10 Options for Dealing with Persistent Problems

In my last post, I spoke about dealing with problems in a general way.  However, many parents have more difficult problems with their children such as when the child seems to be tenacious about continuing in a behavior that may be destructive, disrespectful or harmful.  In other words, when the intensity of the problem is beyond normal parenting options, what options have you?

Choosing which option works best for solving a persistent problem

girl screaming
Persistent problems require a more specific approach (photo courtesy of

If you find yourself seeking options for solving persistent problems with your child’s behavior, it is wise to take on only one problem at a time. Then for that particular problem, you can choose which options evoke the best response from your child.

Due to the ages and stages of child development, possible learning problems, maturity levels or situational factors, parents should be flexible to choose different options that fit the situation.  Of course, you may use these options in combination. The important thing to remember is that you have alternative ways to deal with a persistent problem.

Here are some options for you to choose from:

1. Requesting: Describe to the child the specific behavior that is a problem, and why it is a problem. Ask the child what he/she may be willing to do to help with the problem. If he does not respond at all, then a parent can assume a more “take-charge” stance, but make sure that if the child has responded, you have listened well to the response.

2. Persisting: When behavior you have assertively described to a child as unacceptable is continuing, you can decide to remind the child in a systematically repetitious way what behavior is expected. Tenacity helps the child remember you will not compromise on this issue.

3. Monitoring: This is a way to provide close supervision. It means staying with the child to see that the behavior is being accomplished. The child knows this and needs to see the parent as an external control.

4. Ignoring: The parent changes unacceptable behaviors by not responding when the child performs them, but attends to the child when acceptable ones are performed. This approach must be planned. It must be done calmly and without dramatics. The child must know that the behavior does not put a strain on you, or it may encourage him to continue the behavior.

5. Charting: This involves a system of keeping a record of the number of infractions which the parent shares with the child. It helps the child to see more clearly the extent of the problem.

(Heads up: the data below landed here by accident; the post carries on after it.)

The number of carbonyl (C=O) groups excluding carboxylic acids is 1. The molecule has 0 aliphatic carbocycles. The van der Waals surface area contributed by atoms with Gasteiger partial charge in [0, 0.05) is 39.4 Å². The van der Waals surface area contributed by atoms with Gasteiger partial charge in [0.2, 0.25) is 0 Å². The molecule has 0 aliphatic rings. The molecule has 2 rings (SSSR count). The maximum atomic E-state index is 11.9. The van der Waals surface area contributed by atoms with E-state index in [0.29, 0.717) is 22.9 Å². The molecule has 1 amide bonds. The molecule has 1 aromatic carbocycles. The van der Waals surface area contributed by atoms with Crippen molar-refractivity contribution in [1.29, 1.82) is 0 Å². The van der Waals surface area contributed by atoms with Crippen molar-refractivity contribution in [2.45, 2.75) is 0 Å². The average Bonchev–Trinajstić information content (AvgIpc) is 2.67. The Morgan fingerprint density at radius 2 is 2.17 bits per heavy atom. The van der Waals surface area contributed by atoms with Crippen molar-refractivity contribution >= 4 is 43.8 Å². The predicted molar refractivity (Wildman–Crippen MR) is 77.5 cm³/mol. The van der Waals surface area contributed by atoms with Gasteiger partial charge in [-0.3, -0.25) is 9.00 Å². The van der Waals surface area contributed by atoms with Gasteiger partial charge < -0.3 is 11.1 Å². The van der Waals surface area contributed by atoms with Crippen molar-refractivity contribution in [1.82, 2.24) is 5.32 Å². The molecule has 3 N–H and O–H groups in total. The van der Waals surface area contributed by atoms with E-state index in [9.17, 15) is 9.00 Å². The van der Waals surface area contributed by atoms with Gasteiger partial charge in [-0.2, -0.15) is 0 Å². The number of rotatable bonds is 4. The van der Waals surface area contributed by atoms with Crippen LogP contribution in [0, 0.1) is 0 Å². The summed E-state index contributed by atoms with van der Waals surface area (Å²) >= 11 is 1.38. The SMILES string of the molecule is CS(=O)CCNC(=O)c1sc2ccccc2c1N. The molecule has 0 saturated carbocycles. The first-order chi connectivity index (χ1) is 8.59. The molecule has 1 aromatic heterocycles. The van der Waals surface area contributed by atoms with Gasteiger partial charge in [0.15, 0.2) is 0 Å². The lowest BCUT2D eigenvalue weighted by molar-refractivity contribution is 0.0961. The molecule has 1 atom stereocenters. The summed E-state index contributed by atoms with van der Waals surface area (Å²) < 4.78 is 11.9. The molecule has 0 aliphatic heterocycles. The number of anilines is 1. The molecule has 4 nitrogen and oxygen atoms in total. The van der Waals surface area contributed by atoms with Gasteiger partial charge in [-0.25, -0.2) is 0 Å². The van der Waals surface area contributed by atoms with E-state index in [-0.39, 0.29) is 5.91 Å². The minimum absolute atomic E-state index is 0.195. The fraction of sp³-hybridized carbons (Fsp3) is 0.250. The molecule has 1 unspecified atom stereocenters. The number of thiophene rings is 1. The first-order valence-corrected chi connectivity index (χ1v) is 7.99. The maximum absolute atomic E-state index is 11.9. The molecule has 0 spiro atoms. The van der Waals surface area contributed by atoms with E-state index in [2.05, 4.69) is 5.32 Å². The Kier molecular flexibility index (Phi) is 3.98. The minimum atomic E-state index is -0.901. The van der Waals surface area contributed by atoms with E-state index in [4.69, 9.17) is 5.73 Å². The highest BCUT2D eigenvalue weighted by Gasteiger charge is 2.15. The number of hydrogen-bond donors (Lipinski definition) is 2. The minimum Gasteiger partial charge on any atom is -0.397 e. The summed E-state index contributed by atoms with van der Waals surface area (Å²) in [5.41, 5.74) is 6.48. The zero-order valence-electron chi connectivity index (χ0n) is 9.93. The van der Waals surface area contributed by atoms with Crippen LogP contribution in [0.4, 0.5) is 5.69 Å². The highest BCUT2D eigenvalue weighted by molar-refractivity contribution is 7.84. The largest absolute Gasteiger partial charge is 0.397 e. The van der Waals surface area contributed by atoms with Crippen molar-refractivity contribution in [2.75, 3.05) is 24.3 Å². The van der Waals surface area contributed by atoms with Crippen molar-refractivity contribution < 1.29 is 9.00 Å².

6. Rewarding: This involves providing tangible rewards for positive behavior. It is different from bribery which involves enticing a child to stop negative behavior, which is often used as a last resort by frantic parents). Rewarding is done when adults are in charge, when adults want to promote positive behaviors that are replacing negative ones. It is a way of appreciating behaviors the child may find to be difficult, anxiety-provoking or unappealing.

7. Encouraging: This is an intentional plan to compliment any actions that are steps toward the desired results. It uses social, verbal reinforcement rather than tangible ones (praise rather than treats).  It involves catching and commenting in front of the child on his good behavior.

8. Compromising: This involves lessening but not eliminating your expectations. It is a decision to re-negotiate the situation.

9. Disarming: This is used when you feel the child is delighting in the fun of giving you a hard time, or if he is allowing negative behavior to feed on feelings of inferiority. It is a way to shift gears.

10: Withdrawing Privilege/Using Consequences: This is the most often used response to negative behaviors and should be used the least. Adults need to avoid having children focus on their resentment at feeling deprived or overpowered.  However, it is a way to work to deter the unacceptable behaviors.

Remember that parents should not use withdrawal as punishment but rather for effective teaching. Consequences focus on the misdeed and not the child.

I want to acknowledge the parenting education writing of Dr. Mel Silberman for giving us these ten options. I hope these options will broaden your parenting knowledge and opportunities to help your children grow through the more difficult and persistent problems which need constancy of work and support for you and your children.

Gerry Vassar, President/CEO, Lakeside Educational Network

Information taken from “Effective Discipline,” 2014 by Diane Wagenhals.  Licensed materials.  All rights reserved.

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